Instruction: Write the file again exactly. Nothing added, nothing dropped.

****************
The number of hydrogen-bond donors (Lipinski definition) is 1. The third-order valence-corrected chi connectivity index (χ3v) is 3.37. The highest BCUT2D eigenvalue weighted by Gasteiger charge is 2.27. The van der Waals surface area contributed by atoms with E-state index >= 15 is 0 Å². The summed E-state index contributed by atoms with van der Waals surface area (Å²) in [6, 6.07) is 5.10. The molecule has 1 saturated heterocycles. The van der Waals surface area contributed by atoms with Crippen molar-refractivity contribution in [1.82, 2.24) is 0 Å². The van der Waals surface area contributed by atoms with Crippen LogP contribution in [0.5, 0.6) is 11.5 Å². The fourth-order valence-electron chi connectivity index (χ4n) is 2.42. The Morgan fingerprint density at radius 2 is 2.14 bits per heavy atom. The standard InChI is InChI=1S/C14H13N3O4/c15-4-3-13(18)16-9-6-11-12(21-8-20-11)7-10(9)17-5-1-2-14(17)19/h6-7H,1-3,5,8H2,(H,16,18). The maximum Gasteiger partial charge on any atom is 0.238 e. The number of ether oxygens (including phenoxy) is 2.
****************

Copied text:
The number of hydrogen-bond donors (Lipinski definition) is 1. The third-order valence-corrected chi connectivity index (χ3v) is 3.37. The highest BCUT2D eigenvalue weighted by Gasteiger charge is 2.27. The van der Waals surface area contributed by atoms with E-state index >= 15 is 0 Å². The summed E-state index contributed by atoms with van der Waals surface area (Å²) in [6, 6.07) is 5.10. The molecule has 1 saturated heterocycles. The van der Waals surface area contributed by atoms with Crippen molar-refractivity contribution in [1.82, 2.24) is 0 Å². The van der Waals surface area contributed by atoms with Crippen LogP contribution in [0.5, 0.6) is 11.5 Å². The fourth-order valence-electron chi connectivity index (χ4n) is 2.42. The Morgan fingerprint density at radius 2 is 2.14 bits per heavy atom. The standard InChI is InChI=1S/C14H13N3O4/c15-4-3-13(18)16-9-6-11-12(21-8-20-11)7-10(9)17-5-1-2-14(17)19/h6-7H,1-3,5,8H2,(H,16,18). The maximum Gasteiger partial charge on any atom is 0.238 e. The number of ether oxygens (including phenoxy) is 2.